It is fascinating*.
And you know what? I agree with him: for developers who’re interested in writing touch-centric UI, the iPad is potentially a great* device.
Most people, however, will not be interested in this first revision of the iPad and should absolutely wait at least for iPad 2 or the next major OS revision. The feature set is still puny, and I think it’s far too expensive for what you get.
Personally, I’m not interested in writing an iPad application, but that’s because I’m more interested in what Windows 7 and multitouch can offer. It might have something to do with the fact that Paint.NET is a Windows app.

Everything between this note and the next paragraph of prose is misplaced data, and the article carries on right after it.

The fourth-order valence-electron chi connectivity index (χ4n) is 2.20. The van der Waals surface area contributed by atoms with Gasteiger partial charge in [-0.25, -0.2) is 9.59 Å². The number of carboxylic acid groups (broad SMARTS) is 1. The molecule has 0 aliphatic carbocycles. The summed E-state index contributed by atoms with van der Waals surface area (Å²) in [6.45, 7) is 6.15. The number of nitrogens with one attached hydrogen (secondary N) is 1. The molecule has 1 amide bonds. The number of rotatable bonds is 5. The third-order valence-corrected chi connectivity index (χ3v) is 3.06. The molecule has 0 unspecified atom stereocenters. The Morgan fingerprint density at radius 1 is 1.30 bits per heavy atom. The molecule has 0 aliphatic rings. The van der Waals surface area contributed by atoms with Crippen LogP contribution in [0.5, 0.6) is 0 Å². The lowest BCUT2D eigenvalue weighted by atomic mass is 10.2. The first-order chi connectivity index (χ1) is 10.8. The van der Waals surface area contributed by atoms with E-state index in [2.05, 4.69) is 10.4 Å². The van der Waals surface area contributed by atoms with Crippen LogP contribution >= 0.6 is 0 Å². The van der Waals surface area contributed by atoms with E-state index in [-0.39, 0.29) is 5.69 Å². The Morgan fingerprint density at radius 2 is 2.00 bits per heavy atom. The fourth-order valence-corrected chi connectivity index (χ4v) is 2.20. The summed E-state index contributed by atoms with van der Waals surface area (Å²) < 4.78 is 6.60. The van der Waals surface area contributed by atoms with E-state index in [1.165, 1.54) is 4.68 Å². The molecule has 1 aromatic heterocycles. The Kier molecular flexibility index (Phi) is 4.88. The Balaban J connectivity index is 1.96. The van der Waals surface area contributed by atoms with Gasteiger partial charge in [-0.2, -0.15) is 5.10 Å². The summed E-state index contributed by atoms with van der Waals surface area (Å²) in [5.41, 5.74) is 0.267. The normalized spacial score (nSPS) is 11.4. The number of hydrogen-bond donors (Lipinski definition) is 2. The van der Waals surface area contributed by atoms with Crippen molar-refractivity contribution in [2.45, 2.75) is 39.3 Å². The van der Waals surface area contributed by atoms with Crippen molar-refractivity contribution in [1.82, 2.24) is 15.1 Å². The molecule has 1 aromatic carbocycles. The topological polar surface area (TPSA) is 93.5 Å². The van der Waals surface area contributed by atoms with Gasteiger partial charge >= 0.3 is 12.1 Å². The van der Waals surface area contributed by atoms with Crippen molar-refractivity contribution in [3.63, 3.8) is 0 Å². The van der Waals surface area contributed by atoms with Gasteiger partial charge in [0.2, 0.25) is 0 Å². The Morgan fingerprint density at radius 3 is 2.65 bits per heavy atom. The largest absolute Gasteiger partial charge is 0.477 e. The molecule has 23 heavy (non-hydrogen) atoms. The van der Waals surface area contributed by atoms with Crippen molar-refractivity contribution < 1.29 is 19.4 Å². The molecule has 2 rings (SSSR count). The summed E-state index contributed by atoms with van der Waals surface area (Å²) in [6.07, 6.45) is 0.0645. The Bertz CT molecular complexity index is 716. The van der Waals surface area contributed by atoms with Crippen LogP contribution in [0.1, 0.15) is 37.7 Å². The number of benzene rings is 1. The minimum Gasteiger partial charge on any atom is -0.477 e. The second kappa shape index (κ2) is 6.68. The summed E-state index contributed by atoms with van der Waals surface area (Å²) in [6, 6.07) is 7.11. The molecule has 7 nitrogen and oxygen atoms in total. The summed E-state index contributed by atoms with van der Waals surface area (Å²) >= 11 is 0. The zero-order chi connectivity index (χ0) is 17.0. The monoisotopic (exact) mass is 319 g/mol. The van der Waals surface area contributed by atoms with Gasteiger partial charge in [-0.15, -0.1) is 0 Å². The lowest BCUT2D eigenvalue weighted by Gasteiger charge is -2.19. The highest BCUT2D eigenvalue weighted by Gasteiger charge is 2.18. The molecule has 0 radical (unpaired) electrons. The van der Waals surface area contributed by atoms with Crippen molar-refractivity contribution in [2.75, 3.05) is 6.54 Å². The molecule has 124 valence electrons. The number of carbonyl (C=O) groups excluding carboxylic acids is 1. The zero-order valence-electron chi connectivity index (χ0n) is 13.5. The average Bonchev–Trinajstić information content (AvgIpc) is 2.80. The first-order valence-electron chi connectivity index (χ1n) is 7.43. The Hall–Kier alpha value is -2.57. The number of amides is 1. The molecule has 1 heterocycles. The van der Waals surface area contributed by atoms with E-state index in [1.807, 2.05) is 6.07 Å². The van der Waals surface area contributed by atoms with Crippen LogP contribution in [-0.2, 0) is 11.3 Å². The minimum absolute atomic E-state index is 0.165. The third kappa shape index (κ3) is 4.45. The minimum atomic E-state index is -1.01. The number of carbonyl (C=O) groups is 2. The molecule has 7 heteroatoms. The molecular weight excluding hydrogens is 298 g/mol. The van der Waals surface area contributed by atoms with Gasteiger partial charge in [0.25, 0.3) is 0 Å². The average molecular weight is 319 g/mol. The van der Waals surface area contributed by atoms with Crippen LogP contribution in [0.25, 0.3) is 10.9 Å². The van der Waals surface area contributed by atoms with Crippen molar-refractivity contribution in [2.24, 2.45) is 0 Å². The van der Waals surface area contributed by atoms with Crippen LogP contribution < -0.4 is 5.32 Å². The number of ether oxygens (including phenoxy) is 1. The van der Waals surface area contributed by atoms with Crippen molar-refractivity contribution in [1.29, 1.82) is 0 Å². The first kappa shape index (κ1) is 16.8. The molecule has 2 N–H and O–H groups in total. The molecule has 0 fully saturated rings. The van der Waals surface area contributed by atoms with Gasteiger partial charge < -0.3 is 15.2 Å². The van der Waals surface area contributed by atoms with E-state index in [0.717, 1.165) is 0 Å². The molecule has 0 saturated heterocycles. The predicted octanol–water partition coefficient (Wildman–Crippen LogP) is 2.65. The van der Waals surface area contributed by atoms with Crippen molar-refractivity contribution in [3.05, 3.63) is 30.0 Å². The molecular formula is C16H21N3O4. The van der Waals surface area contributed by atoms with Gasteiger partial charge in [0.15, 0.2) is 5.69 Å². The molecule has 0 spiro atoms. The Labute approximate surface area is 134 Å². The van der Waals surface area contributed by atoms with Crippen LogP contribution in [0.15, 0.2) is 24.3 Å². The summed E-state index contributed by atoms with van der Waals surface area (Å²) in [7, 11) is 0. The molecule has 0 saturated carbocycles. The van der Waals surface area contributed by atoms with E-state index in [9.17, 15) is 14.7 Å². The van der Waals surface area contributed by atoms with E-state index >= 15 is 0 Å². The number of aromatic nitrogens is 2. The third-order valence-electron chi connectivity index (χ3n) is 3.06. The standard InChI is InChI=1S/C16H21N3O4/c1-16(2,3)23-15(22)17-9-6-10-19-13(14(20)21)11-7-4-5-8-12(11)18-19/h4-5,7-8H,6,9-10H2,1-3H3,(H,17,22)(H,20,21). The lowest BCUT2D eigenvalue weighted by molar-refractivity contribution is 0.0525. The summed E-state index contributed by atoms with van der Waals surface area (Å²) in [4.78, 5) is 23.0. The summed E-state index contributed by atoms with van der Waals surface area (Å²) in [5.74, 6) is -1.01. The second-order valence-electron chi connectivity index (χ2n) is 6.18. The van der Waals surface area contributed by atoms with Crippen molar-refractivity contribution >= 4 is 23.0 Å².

* not magical
While watching all that iPad announcement hoopla, I kept thinking about this parody video that makes fun of Microsoft Paint:
Now, go to http://www.apple.com/ipad/ and click on the “watch the iPad video” link. See any similarities?
I kept waiting for Jobs to say something like, “haha just kidding, did you really think this is why we gathered all of you here today?” … except he didn’t. They’re completely serious about it. The apple.com home page says it is a “magical device”. Magical? Really? Unicorns and wizards are magical. They’re fun, but also fictional and nobody* actually takes them seriously.
That image is not edited with Paint.NET or Photoshop — they really had that slide up!
I’ll skip all of the obvious feminine hygiene references and jokes.
It’s a really big iPod Touch, and it has some wickedly good looking, and probably even well-written, UI.